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Annie Leibovitz

Anna-Lou (Annie) Leibovitz is widely regarded as the foremost celebrity photographer in the United States. For more than three decades, she has produced innovate portraits of musicians, artists, writers, actors, and dancers, drawing on her unique use of lighting, colors, and poses to capture the personalities and quirks of her famous subjects.

Leibovitz began her photography career while attending the San Francisco Art Institute, and by the age of 23 was chief photographer for Rolling Stone magazine. Her photographs for Rolling Stone over the next decade established Leibovitz's reputation as the master conveyor of pop culture. Her provocative images of John Lennon and Yoko Ono (including a photograph of Lennon taken just hours before his death) and her chronicle of The Rolling Stones' 1975 concert tour contributed to Leibovitz's worldwide fame.

In 1983, Leibovitz became feature portrait photographer for the magazine Vanity Fair. Expanding her range of subjects to include Hollywood figures and literary greats, Leibovitz has continued to surprise and shock with daring photos that reflect the cultural mood of the time. Her contributions to the world of art and culture were rewarded with an exhibit at the National Portrait Gallery in 1991 and various books. Leibovitz was also awarded a Clio Award (the highest honor in the advertising industry) for a 1986 American Express campaign featuring numerous celebrities. She has also worked on advertising campaigns for the Gap, Honda, and other companies.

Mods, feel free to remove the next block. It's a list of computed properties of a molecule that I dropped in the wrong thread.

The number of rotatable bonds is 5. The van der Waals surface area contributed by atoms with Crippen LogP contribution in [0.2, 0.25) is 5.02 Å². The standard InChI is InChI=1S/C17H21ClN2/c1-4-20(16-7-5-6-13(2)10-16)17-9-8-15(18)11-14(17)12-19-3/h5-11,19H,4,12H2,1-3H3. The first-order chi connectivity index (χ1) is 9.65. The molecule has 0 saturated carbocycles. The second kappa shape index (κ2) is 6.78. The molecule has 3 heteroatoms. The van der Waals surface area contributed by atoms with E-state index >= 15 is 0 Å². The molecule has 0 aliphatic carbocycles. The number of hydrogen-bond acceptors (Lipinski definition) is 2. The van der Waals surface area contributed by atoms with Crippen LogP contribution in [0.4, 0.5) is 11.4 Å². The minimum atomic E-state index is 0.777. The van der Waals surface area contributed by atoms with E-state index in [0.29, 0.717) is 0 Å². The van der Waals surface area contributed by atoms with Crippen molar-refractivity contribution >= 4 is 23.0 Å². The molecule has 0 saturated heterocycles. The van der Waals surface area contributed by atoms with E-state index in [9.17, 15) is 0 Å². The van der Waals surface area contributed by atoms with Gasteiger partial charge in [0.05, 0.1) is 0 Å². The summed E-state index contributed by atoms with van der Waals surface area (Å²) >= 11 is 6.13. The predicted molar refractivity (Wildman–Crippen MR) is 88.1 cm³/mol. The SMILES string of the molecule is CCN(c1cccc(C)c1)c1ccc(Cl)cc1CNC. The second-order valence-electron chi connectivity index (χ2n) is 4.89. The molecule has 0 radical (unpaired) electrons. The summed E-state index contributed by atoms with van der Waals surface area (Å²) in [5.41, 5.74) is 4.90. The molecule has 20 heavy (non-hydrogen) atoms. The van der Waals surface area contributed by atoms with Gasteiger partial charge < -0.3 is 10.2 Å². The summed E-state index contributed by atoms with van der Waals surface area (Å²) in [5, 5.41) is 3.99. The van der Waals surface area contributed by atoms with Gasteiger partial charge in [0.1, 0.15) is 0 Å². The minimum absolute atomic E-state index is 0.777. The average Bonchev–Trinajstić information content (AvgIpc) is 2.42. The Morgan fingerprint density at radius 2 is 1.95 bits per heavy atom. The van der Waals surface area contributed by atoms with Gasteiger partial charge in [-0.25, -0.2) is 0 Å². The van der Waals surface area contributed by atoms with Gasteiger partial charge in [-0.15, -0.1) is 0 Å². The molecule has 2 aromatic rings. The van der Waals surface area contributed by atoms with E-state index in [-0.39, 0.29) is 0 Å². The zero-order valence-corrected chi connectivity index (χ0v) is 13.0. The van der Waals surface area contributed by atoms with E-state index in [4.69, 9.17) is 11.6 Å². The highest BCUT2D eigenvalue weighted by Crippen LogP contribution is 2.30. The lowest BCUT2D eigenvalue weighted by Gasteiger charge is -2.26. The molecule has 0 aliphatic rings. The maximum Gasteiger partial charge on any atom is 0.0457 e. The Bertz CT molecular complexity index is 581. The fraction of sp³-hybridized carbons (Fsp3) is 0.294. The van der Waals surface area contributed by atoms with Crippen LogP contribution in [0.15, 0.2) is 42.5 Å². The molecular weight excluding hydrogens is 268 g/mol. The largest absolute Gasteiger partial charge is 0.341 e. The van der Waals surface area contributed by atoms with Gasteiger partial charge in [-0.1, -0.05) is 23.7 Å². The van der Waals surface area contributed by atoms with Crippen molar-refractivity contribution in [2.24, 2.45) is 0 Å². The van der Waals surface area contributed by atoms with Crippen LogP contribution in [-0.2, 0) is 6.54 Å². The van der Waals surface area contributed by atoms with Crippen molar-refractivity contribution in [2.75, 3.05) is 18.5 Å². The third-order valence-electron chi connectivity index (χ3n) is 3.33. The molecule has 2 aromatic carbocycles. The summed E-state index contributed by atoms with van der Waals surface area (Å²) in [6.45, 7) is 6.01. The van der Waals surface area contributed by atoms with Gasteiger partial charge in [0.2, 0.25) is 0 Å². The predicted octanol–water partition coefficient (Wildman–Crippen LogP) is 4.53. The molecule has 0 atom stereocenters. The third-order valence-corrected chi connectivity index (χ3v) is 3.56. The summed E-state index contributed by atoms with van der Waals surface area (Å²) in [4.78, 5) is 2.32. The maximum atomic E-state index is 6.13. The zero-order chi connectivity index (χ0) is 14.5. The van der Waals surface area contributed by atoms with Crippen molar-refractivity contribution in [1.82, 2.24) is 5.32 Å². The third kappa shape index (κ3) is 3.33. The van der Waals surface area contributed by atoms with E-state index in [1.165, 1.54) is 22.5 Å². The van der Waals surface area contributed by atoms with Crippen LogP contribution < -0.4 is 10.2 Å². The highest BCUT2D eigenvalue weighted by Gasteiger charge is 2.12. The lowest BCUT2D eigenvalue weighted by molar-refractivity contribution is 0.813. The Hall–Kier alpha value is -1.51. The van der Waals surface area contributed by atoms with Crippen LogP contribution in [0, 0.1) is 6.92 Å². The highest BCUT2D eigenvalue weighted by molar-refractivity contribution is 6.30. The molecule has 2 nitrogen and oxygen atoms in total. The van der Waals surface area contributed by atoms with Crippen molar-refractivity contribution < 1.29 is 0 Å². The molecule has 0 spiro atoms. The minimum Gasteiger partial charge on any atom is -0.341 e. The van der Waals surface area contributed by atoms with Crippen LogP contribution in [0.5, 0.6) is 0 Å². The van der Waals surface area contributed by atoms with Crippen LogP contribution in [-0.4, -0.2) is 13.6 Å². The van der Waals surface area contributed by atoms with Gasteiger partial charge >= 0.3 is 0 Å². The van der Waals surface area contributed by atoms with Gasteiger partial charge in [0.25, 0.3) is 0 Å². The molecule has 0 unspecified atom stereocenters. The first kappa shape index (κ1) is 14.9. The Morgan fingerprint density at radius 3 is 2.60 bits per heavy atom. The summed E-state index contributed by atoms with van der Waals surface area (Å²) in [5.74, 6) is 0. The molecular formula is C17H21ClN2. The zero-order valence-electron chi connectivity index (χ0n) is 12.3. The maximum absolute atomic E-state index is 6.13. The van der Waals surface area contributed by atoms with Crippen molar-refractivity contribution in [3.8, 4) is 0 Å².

A career centered on capturing the most personal sides of celebrities has turned Annie Leibovitz into a celebrity in her own right. Her name has become synonymous with pop culture and, of course, the art of photography.

Encyclopedia of World Biography